Last month I decided to become a volunteer at the Kitsap Humane Society. I've gone through extensive training, and now I am a Dog Walker and Cat Cuddler. Yes, those are official titles. Walking those dogs is not an easy task. The dogs are so eager to get out and stretch their legs and go potty that they drag you everywhere. My first time Dog Walking I could hardly move the next day. But I'm getting better at it, especially now that I've learned to alternate the "pullers" with the easy-to-walk dogs (of which there are few).
I'm really impressed by the Kitsap H.S. objectives. They care deeply for the dogs and cats in their care. They do all in their power to rehabilitate "bad" dogs and turn them into good canine citizens. They only euthanize animals that are so ill they cannot be cured, or if the dog is so vicious it cannot be trained.
Many of their animals have been there for over a year, so these walks in the woods for the dogs and petting and lap time for the cats are the brightest spot in their day. And we don't just walk the dogs. We train them. They invest a lot of time in making the dogs adoptable. Almost all the training is done by volunteers who have gone through considerable training themselves. I used to show dogs, so I have a background in dog training already. But training methods have changed in the 30 years since I showed dogs. Everything is positive reinforcement. No dogs are punished. It's remarkable how well the dogs respond to positive reinforcement.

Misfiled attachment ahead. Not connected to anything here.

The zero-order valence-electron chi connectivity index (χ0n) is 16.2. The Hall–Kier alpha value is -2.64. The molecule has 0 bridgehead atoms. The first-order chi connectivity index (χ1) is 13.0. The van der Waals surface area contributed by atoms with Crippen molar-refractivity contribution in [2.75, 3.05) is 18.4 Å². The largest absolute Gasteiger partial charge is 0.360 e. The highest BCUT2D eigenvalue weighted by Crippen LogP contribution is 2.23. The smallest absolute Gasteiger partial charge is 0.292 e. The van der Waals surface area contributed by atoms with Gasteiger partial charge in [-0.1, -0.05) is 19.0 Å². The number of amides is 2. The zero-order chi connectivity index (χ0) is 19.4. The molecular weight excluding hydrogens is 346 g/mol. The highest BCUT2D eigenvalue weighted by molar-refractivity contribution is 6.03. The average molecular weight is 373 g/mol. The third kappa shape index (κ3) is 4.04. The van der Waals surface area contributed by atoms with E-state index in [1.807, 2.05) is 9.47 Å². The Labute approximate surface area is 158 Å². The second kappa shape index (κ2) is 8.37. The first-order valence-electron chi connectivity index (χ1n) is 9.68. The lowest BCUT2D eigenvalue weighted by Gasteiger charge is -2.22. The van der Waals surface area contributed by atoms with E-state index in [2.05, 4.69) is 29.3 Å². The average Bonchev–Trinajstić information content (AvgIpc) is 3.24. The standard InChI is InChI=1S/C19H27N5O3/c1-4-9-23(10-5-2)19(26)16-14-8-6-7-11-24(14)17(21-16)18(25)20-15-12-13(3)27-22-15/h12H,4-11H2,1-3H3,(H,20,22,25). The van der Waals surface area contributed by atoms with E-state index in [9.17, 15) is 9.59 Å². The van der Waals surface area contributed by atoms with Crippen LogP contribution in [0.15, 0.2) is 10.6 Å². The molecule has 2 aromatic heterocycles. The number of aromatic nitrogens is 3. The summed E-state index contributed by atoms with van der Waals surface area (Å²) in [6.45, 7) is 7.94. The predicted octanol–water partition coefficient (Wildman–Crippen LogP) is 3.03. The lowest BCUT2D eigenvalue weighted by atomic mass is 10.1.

Since 85% of the dogs at KHS are pit bulls or pit bull mixes, training is important. They're one of the few humane societies in our area that accept pit bulls. Other humane societies send us their pit bulls, and we live in an area with a high pit bull population, so training is doubly important for these dogs. KPS has a Great Eight program, where dogs that have been there for more than 8 months have their adoption fee cut in half. They also have asimilar Nine Lives program for their long-term cats. In addition, these long-time residents get to go home with volunteers for short "vacations" so that they get a break from cage life.
I'm feeling very good about the work I'm doing with KHS. It's rewarding. And everyone rejoices when a dog or cat gets adopted. Now, if we could just educate the public on the importance of neutering and spaying, there wouldn't be a need for humane societies . . .
I'm retired from freelance editing and living the good life. I love not working for a living! I live on a small farm in rural western Washington State where I reside with my dogs, cats, and horses. I have a warped sense of humor and I'm joyously silly most of the time.